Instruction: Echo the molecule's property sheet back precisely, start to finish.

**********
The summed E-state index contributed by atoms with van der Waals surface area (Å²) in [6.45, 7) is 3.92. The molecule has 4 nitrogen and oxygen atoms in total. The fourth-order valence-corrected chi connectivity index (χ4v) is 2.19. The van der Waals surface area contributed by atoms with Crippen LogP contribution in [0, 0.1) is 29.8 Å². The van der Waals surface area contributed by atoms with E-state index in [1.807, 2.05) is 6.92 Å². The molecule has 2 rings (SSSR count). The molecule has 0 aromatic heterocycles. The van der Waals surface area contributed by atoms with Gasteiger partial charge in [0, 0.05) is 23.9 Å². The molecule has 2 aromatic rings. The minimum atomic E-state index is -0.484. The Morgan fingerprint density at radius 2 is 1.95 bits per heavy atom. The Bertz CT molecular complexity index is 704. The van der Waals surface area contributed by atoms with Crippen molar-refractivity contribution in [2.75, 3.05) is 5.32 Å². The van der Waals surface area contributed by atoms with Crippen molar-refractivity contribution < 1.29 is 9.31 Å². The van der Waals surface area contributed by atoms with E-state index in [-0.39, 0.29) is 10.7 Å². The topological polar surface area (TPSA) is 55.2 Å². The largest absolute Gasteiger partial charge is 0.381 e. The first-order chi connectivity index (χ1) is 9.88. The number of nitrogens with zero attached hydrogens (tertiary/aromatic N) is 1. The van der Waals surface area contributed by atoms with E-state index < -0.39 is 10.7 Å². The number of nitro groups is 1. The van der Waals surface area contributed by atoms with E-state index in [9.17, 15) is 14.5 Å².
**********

The summed E-state index contributed by atoms with van der Waals surface area (Å²) in [6.45, 7) is 3.92. The molecule has 4 nitrogen and oxygen atoms in total. The fourth-order valence-corrected chi connectivity index (χ4v) is 2.19. The van der Waals surface area contributed by atoms with Crippen LogP contribution in [0, 0.1) is 29.8 Å². The van der Waals surface area contributed by atoms with E-state index in [1.807, 2.05) is 6.92 Å². The molecule has 2 rings (SSSR count). The molecule has 0 aromatic heterocycles. The van der Waals surface area contributed by atoms with Gasteiger partial charge in [0, 0.05) is 23.9 Å². The molecule has 2 aromatic rings. The minimum atomic E-state index is -0.484. The Morgan fingerprint density at radius 2 is 1.95 bits per heavy atom. The Bertz CT molecular complexity index is 704. The van der Waals surface area contributed by atoms with Crippen molar-refractivity contribution in [2.75, 3.05) is 5.32 Å². The van der Waals surface area contributed by atoms with Crippen molar-refractivity contribution < 1.29 is 9.31 Å². The van der Waals surface area contributed by atoms with E-state index in [-0.39, 0.29) is 10.7 Å². The topological polar surface area (TPSA) is 55.2 Å². The largest absolute Gasteiger partial charge is 0.381 e. The first-order chi connectivity index (χ1) is 9.88. The number of nitrogens with zero attached hydrogens (tertiary/aromatic N) is 1. The van der Waals surface area contributed by atoms with E-state index < -0.39 is 10.7 Å². The number of nitro groups is 1. The van der Waals surface area contributed by atoms with E-state index in [9.17, 15) is 14.5 Å².